Sunday, July 09, 2006

Hugging The Rock

Hugging the Rock by Susan Taylor Brown; Tricyle Press, an imprint of Ten Speed Press; Publication Date September 2006

The Plot: Sometimes, it's a parent who runs away. Rachel's mother is packing up and leaving her family. Rachel and her father, "the rock", are left behind to try to build a life and a relationship. Told in verse.

The Good: HTR is about a child's worst nightmare: the loss of Mommy. Rachel's mother has committed the ultimate sin: abandoned her child. Her baby. When Rachel's mother leaves, she leaves completely; this is not about adjusting to life split between two parents, this is about adjusting to life without a parent. Each section of the book is timed from the world shattering moment that Mom drives away, leaving behind her child and leaving behind being a mother. The Last Day; Three Months Minus Mom.

Amazingly, STB manages to create a Mom who isn't a monster. The sympathy (or perhaps more accurate, the pity) for the mother is never explict; it's in a phrase here, a fact revelaed there. It's something that some child-readers may not pick up on, which is fine. Some things are meant to be read, to simmer inside, to not be understood until later. Here, it's the reasons for Mom leaving. (More on this at the bottom of this review).

This is a painful read, but at the same time, a hopeful read. (Yeah, some people think it's silly to make a big deal of hope. Me, I like a book that doesn't make me ask where the razor blade is). It's hopeful because, despite what is done to Rachel, she, along with her father, are not defined by the abandonment. They change, they adjust, and they gradually build a new life and a new relationship. Is it better than before? It's different than before. And that is a hopeful message: that while the world has changed from the one you know, and you can never return to that world where you always knew the sun would shine, this new world... well, it has some good points. It's not a bad place; it's a different place. And it's not something that happens easily, or overnight. And the hope here is realistic; it's happiness and contentment found in the little things, like watching stars in a summer sky.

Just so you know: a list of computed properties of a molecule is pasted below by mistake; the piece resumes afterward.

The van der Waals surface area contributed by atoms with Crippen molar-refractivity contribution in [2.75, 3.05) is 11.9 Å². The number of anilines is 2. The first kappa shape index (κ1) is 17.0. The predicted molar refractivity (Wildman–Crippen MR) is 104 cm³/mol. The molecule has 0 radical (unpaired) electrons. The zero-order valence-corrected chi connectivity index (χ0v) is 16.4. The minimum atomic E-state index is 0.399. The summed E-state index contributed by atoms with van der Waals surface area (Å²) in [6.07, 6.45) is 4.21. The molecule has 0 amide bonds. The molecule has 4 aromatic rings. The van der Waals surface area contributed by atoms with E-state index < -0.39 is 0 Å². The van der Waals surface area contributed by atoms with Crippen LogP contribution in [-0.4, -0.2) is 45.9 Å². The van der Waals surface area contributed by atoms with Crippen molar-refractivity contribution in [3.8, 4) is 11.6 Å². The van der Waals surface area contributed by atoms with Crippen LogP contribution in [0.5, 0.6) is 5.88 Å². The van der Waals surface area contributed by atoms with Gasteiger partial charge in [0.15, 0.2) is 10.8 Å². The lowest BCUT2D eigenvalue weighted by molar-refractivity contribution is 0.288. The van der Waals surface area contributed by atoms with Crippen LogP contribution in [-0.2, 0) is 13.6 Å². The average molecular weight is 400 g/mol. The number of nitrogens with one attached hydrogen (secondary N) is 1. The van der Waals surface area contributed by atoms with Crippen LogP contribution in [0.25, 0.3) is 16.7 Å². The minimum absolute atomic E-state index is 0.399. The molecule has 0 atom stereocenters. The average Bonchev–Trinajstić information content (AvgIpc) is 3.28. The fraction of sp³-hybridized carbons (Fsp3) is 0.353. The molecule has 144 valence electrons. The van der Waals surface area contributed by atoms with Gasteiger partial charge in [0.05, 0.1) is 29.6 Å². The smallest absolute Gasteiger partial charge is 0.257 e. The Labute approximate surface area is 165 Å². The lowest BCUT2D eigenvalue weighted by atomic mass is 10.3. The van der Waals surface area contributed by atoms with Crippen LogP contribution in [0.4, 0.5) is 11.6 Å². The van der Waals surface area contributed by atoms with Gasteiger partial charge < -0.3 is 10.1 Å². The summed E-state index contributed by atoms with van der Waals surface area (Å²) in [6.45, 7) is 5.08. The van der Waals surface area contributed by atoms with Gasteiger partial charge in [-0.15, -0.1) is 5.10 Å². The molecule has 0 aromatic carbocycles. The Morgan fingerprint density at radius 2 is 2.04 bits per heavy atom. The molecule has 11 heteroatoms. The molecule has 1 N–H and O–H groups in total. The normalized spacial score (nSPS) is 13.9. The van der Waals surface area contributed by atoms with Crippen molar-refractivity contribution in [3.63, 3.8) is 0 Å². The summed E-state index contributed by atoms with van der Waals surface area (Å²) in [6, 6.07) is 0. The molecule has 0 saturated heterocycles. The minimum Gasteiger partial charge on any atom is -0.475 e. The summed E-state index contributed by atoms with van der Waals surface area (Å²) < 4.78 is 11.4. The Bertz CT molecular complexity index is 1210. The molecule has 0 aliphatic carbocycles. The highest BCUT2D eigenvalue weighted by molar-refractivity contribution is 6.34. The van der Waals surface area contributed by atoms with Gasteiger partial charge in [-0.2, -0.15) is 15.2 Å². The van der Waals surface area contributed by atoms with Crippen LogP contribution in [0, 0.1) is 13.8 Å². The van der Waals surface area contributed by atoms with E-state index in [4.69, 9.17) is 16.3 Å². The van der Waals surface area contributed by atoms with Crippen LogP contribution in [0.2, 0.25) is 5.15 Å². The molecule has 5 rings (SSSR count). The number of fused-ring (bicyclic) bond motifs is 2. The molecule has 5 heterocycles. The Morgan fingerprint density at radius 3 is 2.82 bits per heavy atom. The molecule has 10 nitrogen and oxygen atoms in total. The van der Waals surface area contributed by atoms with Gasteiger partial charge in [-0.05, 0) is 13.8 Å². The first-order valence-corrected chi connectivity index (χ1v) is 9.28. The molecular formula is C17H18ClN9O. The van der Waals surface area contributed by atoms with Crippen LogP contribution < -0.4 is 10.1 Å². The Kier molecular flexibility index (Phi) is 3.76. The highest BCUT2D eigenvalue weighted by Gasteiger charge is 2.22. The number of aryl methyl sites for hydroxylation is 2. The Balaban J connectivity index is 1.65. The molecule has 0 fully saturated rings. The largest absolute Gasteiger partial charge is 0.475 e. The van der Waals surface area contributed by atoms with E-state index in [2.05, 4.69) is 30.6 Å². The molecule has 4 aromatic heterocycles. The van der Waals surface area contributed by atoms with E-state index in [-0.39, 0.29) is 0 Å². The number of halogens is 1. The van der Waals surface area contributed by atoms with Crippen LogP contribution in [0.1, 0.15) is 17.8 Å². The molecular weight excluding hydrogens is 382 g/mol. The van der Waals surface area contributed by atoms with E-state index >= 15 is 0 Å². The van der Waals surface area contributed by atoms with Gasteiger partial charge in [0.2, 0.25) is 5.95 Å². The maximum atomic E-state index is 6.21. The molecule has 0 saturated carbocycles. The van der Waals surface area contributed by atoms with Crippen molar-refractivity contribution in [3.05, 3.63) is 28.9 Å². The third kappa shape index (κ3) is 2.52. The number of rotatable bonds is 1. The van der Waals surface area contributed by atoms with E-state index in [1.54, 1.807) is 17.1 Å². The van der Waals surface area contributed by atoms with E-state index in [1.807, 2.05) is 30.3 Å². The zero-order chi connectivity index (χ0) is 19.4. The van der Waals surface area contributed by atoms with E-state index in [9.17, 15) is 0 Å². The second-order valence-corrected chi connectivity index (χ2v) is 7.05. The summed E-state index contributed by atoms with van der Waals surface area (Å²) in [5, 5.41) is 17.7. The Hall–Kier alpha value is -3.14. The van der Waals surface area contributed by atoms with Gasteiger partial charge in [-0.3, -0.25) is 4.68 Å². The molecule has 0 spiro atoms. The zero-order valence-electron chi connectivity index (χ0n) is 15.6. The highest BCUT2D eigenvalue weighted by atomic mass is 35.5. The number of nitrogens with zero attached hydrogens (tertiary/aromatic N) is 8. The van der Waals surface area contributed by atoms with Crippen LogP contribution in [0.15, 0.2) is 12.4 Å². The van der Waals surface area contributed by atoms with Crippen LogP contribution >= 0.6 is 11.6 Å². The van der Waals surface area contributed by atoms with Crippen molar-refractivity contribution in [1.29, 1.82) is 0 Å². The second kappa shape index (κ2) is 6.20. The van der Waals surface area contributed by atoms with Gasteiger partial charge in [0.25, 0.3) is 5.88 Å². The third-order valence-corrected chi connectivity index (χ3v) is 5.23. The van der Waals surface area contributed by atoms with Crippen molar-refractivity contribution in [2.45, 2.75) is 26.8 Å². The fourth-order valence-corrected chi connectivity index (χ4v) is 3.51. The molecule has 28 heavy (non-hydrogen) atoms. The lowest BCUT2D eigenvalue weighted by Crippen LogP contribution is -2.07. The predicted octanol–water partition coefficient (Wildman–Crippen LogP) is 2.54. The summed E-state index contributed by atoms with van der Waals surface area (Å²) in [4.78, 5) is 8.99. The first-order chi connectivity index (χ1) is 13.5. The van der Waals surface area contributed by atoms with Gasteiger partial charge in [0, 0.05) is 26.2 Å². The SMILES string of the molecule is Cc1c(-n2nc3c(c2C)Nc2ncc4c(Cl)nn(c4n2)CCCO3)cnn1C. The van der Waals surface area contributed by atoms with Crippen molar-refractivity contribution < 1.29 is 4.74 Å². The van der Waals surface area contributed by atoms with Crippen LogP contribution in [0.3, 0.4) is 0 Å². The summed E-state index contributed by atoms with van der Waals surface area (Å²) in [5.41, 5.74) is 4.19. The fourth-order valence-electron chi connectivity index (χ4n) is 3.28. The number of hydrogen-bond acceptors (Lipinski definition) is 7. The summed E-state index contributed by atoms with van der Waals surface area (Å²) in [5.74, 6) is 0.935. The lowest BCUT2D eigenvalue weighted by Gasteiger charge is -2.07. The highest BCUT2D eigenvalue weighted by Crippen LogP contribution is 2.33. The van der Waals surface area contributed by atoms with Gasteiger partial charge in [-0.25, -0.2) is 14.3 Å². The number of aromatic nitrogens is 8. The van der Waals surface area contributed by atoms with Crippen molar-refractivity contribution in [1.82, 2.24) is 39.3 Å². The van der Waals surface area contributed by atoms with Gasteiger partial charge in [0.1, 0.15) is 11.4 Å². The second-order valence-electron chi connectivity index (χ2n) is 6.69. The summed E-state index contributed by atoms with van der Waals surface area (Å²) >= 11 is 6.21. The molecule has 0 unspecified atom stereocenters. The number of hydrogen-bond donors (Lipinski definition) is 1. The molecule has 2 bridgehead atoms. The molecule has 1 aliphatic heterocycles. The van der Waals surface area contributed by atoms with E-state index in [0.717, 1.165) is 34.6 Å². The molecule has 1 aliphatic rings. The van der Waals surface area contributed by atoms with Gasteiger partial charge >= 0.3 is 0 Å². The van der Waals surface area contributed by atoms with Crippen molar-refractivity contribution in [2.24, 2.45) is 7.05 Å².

Rachel's father is the "rock"; at first the "rock" because of his inability to connect or express emotion; later, he becomes the rock that Rachel can rely on, a foundation to build her new life.

From the first, the poetry hurts because it rings true. There is the loss, the child's loss of security, the harsh knowledge that it's a lie that parents will always be there, that Moms are always nurturing and Dads are always protecting.

No Room
When my mother decides to run away from home
she packs up her
car
with all the things that matter most
to her

Her guitar
and some books
all her CDs
her clothes
her shoes
Grandma's
music box from the fireplace mantle
And the quilt from the bed she shares
with Dad.
.....
By the time she's done
There's no room left for
anything else.
No room left for Dad.

And no room left for me.
Links: Susan Taylor Brown's MySpace; the Cynsations interview.

Stop reading now if you hate any spoilage.

Here it is: why Mom left. Mom is mentally ill; it turns out she has been hospitalized, she is on medication, but she is having a difficult time taking care of herself, let alone someone else. But there's something more here; Mom never wanted to be a mother.
How Mom got pregnant
and didn't want to keep the baby
How they fought
and he convinced her not to get rid of it.

While this is a horrible thing for a child to learn, I couldn't help but think of Rachel's mom. She didn't know she was ill then; but she had dreams of being a musician, dreams about what she wanted from her life, and instead of pursing her dreams, she was forced into a role of wife and mother, roles she didn't want. It doesn't change that Rachel's mom is self centered and selfish; we also learn that she begins to call Rachel periodically because that's the only way she'll get money from Rachel's father. But she never wanted to be a mom; so can she be condemned for not being one?

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